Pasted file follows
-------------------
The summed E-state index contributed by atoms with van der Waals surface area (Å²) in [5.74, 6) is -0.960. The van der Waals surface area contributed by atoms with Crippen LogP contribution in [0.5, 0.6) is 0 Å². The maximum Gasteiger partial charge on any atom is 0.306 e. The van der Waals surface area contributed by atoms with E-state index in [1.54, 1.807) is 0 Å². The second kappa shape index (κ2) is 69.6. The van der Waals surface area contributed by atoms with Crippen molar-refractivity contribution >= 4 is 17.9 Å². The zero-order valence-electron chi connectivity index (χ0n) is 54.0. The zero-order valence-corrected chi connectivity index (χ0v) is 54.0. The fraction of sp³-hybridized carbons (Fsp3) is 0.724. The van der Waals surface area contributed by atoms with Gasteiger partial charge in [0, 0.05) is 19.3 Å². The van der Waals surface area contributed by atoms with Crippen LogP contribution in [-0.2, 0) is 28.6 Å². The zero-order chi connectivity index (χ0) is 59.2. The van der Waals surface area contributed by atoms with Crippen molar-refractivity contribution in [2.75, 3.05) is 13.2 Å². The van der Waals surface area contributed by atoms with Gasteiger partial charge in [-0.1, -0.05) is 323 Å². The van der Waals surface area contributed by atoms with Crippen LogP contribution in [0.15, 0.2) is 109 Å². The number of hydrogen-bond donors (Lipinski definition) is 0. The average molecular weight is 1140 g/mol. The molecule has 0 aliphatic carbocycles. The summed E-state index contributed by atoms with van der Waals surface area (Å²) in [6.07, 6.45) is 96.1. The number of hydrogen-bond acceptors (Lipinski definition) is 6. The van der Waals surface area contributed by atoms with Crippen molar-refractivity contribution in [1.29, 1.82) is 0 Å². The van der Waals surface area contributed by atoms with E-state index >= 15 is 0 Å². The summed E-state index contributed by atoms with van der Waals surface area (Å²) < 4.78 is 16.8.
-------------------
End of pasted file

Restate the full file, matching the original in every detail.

The summed E-state index contributed by atoms with van der Waals surface area (Å²) in [5.74, 6) is -0.960. The van der Waals surface area contributed by atoms with Crippen LogP contribution in [0.5, 0.6) is 0 Å². The maximum Gasteiger partial charge on any atom is 0.306 e. The van der Waals surface area contributed by atoms with E-state index in [1.54, 1.807) is 0 Å². The second kappa shape index (κ2) is 69.6. The van der Waals surface area contributed by atoms with Crippen molar-refractivity contribution >= 4 is 17.9 Å². The zero-order valence-electron chi connectivity index (χ0n) is 54.0. The zero-order valence-corrected chi connectivity index (χ0v) is 54.0. The fraction of sp³-hybridized carbons (Fsp3) is 0.724. The van der Waals surface area contributed by atoms with Gasteiger partial charge in [0, 0.05) is 19.3 Å². The van der Waals surface area contributed by atoms with Crippen LogP contribution in [-0.2, 0) is 28.6 Å². The zero-order chi connectivity index (χ0) is 59.2. The van der Waals surface area contributed by atoms with Crippen molar-refractivity contribution in [2.75, 3.05) is 13.2 Å². The van der Waals surface area contributed by atoms with Gasteiger partial charge in [-0.1, -0.05) is 323 Å². The van der Waals surface area contributed by atoms with Crippen LogP contribution in [0.15, 0.2) is 109 Å². The number of hydrogen-bond donors (Lipinski definition) is 0. The average molecular weight is 1140 g/mol. The molecule has 0 aliphatic carbocycles. The summed E-state index contributed by atoms with van der Waals surface area (Å²) in [6.07, 6.45) is 96.1. The number of hydrogen-bond acceptors (Lipinski definition) is 6. The van der Waals surface area contributed by atoms with Crippen molar-refractivity contribution in [1.29, 1.82) is 0 Å². The van der Waals surface area contributed by atoms with E-state index >= 15 is 0 Å². The summed E-state index contributed by atoms with van der Waals surface area (Å²) < 4.78 is 16.8.